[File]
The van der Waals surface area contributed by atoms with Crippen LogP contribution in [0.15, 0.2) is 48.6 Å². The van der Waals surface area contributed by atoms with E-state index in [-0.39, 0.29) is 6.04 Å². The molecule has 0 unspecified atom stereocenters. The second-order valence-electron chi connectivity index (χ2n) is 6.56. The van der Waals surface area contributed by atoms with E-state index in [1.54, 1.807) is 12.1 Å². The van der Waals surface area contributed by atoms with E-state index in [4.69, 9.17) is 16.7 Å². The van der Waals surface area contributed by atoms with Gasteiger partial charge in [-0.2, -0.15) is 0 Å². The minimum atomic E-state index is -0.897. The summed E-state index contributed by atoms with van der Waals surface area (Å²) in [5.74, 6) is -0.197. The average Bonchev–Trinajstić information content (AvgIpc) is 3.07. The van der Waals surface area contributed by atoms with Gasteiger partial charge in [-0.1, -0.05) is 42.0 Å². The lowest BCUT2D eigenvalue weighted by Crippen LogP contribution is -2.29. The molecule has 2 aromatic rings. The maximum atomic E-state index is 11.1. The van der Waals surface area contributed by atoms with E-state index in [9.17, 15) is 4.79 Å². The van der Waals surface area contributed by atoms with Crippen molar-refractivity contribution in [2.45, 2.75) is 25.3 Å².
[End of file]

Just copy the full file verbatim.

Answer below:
The van der Waals surface area contributed by atoms with Crippen LogP contribution in [0.15, 0.2) is 48.6 Å². The van der Waals surface area contributed by atoms with E-state index in [-0.39, 0.29) is 6.04 Å². The molecule has 0 unspecified atom stereocenters. The second-order valence-electron chi connectivity index (χ2n) is 6.56. The van der Waals surface area contributed by atoms with E-state index in [1.54, 1.807) is 12.1 Å². The van der Waals surface area contributed by atoms with E-state index in [4.69, 9.17) is 16.7 Å². The van der Waals surface area contributed by atoms with Gasteiger partial charge in [-0.2, -0.15) is 0 Å². The minimum atomic E-state index is -0.897. The summed E-state index contributed by atoms with van der Waals surface area (Å²) in [5.74, 6) is -0.197. The average Bonchev–Trinajstić information content (AvgIpc) is 3.07. The van der Waals surface area contributed by atoms with Gasteiger partial charge in [-0.1, -0.05) is 42.0 Å². The lowest BCUT2D eigenvalue weighted by Crippen LogP contribution is -2.29. The molecule has 2 aromatic rings. The maximum atomic E-state index is 11.1. The van der Waals surface area contributed by atoms with E-state index in [9.17, 15) is 4.79 Å². The van der Waals surface area contributed by atoms with Crippen molar-refractivity contribution in [2.45, 2.75) is 25.3 Å².